Tuesday, February 13, 2007

Zine Queens and Wannabes, or The Girl in The Cupboard: Part Two

Some bright summery spring day in 1999 (I remember it being a rather lovely warm spring), a big box of books arrived on my doorstep for the first time. There were more books than I’d ever seen in one place since my mom’s former student, who worked at Scholastic, sent her a big box of books in gratitude for all she’d taught him/her. Mom kept the letter; I got the reading material. Anywhoodle, I put them all in a circle, spun around, and picked one. The chosen tome?
e Zine Scene.

I’d done a smidge of research on my own: zines were self-published and pasted up by hand, they featured art and writing and observations and occasionally something screen printed or embroidered, and the creators were so much cooler than I am. The Zine Scene was printed up in the rough, naïve fashion of the day, illustrated with vintage ephemera and beauty queens and random words in a much messier, grittier style than you’d see amongst collage artists and zinesters today. The writing was inviting, real, and full of description bombs of the sort I never knew I’d been in love with.

I fangirled excerpts from Sweetheart and The Catbox Room the hardest; the former was a sweet fantasy life ditty turned volcanic eruption by Robin Crane, the latter a quirky little comic by Lisa Maslowe. Indeed, I took their style to heart, adding interesting details to my own drawings (which I’d started working on improving at around the same time) and writing bits and pieces here and there, purpling my prose a wee bit, That didn’t hurt it much in the long run, since I’d always had an…odd…sense of humor, to balance it out—not to mention that for the most part, the Girl in the Cupboard remained there, terrified of her peers because of her refusal to play by their rules. If you weren’t going to play the right way, she reasoned, you might as well not bring attention to it.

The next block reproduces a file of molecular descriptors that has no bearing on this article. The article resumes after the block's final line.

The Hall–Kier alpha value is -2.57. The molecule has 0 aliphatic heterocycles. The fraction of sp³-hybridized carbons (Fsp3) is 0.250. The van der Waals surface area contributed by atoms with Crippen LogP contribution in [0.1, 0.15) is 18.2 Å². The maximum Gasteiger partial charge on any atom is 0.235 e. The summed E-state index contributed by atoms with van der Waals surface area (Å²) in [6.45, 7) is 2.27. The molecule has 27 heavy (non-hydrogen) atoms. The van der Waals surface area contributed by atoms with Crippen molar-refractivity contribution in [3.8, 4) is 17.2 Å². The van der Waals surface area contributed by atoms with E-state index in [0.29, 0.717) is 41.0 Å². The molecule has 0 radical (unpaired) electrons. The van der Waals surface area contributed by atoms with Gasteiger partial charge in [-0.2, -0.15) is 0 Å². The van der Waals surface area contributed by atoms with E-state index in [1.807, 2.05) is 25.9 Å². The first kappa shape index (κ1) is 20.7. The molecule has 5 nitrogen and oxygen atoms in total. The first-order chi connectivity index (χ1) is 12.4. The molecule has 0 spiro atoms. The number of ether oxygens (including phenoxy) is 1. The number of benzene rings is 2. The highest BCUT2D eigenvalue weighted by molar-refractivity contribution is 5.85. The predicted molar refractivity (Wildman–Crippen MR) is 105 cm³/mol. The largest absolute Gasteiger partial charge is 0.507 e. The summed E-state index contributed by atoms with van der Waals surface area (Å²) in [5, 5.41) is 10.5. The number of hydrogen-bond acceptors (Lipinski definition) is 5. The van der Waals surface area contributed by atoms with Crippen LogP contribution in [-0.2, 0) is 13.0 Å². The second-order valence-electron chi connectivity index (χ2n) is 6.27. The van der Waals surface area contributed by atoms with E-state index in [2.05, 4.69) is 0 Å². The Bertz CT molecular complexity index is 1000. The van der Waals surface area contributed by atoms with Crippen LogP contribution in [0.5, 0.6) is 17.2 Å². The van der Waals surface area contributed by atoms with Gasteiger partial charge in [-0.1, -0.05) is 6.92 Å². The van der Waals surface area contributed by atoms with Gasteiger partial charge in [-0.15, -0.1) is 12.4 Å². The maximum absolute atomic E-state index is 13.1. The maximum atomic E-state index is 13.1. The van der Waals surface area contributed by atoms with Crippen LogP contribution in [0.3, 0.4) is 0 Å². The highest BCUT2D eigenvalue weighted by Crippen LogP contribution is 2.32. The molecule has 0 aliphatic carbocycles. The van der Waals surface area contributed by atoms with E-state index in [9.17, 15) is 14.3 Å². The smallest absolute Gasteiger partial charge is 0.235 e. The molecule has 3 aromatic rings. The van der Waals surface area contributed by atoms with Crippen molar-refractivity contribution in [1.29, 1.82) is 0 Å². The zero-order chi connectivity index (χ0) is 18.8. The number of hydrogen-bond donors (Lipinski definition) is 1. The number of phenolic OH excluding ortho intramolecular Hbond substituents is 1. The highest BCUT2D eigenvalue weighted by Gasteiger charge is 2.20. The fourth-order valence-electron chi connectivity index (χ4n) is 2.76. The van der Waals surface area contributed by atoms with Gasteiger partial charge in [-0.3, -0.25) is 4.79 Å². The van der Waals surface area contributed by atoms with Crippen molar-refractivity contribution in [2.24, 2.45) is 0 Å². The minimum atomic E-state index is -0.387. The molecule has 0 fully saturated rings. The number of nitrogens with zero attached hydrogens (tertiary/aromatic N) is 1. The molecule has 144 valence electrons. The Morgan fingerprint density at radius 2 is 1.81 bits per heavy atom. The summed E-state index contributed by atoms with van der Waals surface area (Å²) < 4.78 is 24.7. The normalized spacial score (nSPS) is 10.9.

Later that year, two things happened that turned my steady if boring course into strange seas full of phosphorescent jellyfish and blue-haired sirens—and no, they weren’t transferring schools and accidentally happening upon the love of my life kissing another girl. I bought a copy of Girl Goddess #9, and joined the Witchbaby mailing list. The book was the best thing that happened to me that year; here was a little pocket-sized paperback with heart-shaped hands on the cover, and between the covers were stories that felt like they were written just for me. These tiny, purple-y fairytales started their own tiny, purple-y revolution. I created more, saw more, experienced things instead of just walking by them and waiting for the day to end. Things that I thought were weird or evil, like being gay, became just another human characteristic. Once I became a lurker on Witchbaby, these horizons stretched even further. Here were dozens of girls—mostly, D.an and Mookie were the only males I knew of—just like me, creating and living and loving and loosing and writing about it, with more flair than I had, but that would come in time.

Eight years later, Witchbaby is gone, but I’m friends with the former mod (who scared the hell out of me at the time, it’s really a funny story) and a few of its members. I still create and live and love on a daily basis, around searching for an internship and helping run a household. Maybe it wouldn’t have happened without this book and those dozens of posts per day, maybe they would have. Either way, I’m happy with how they turned out.

Sometimes, I even let the Girl out of the cupboard to play in the sunshine.


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